The snake-gone-wolf-in-sheep’s-clothing did her homework. A considerable part of the book elaborates on a topic most readers probably are not even familiar with: the fact that the empowerment of women was central to the Libyan Al-Fateh Revolution.
The author doesn’t fail to mention that Muammar Gaddafi supported women and believed in their abilities. For that reason, he highlighted his female bodyguards as a symbol of his belief in women’s emancipation and their role in the defence of their country. Under Jamahiriya government women also made great strides in employment, with improved access to education and acceptance of female paid employment. During the last decade of King Idris’ rule, females enrolled in primary education were only between 11-19%. However, in 1969, education was made a right. And by 1990, the figure stood at 48%. And last but not least, under Jamahiriya government child marriages were banned and the minimum legal age to marry placed at 18. Since 1973, Libyan women have had equal rights in obtaining a divorce, and no person can force a Libyan woman to marry any man.
The Leader of the Al-Fateh Revolution himself explained his great efforts for women by saying: “I promised my mother to improve the situation of women in Libya”. His mother, a Bedouin tribeswoman born when Libya was an Italian colony, was unable to read or write.
This and more, including quotes from Gaddafi’s Green Book about the liberation of women and their equal rights, has been written down by Cojean – only for the purpose that is characteristic of evil forces: to turn good into bad, and bad into good. So the Le Monde journalist leaves her less-informed and less-aware readers with the poisonous question of the snakebite that this book is: “How on earth can something that looks so good on the surface have such a rotten core?”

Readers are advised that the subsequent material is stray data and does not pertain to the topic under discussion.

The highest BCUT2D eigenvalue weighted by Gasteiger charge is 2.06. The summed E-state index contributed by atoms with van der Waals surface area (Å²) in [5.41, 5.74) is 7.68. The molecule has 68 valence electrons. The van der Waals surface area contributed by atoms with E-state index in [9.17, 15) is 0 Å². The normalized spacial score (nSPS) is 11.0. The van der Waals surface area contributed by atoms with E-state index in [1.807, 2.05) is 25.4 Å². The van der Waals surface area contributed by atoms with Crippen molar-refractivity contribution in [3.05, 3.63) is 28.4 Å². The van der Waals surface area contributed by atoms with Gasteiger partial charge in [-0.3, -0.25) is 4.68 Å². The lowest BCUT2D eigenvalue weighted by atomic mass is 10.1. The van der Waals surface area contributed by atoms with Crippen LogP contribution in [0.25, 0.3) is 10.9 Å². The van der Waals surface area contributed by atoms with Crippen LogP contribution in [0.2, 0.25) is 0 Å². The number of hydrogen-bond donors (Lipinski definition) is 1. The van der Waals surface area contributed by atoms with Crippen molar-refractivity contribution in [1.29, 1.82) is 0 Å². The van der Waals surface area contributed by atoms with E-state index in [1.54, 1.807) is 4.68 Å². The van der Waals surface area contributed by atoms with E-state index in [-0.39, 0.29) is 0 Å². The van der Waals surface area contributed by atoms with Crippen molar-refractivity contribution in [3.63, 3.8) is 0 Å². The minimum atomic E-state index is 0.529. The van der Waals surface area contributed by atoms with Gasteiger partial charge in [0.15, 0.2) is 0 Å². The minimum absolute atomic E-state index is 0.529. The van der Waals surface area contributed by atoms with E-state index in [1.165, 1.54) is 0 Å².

And the devil of globalism and imperialism laughs…
The real tragedy of this propaganda book that aims to turn Africa’s hero into Africa’s brutal sex-addicted mass rapist, is not only the fact that it broadly disparages Muammar Gaddafi’s great achievements and ideology, as well as his humbleness as a Muslim and his simple personal life. It also – and be sure this is not a coincidence – massively draws away the attention from the extensive paedophile and sex abuse cases in Western governments, royal houses and churches, which currently nonetheless more and more come to light. So far no mainstream media outlet has been the voice of the numerous victims of those crimes, let alone allowing a book to be published on the sexual misconduct towards them by British Jimmy Savile, Dutch Joris Demmink and many many other high-ranking figures. Instead the proofless story of an anonymous, faceless “Libyan girl” gets the limelight – because this story exactly serves the imperialist agenda
In the end, Cojean’s book only exposes and emphasizes the purpose of the evil forces. Because in the end it always is the good fruit that the mainstream media snakes are attracted to, while the rotten ones are left alone.
And Muammar Gaddafi has been such a good fruit.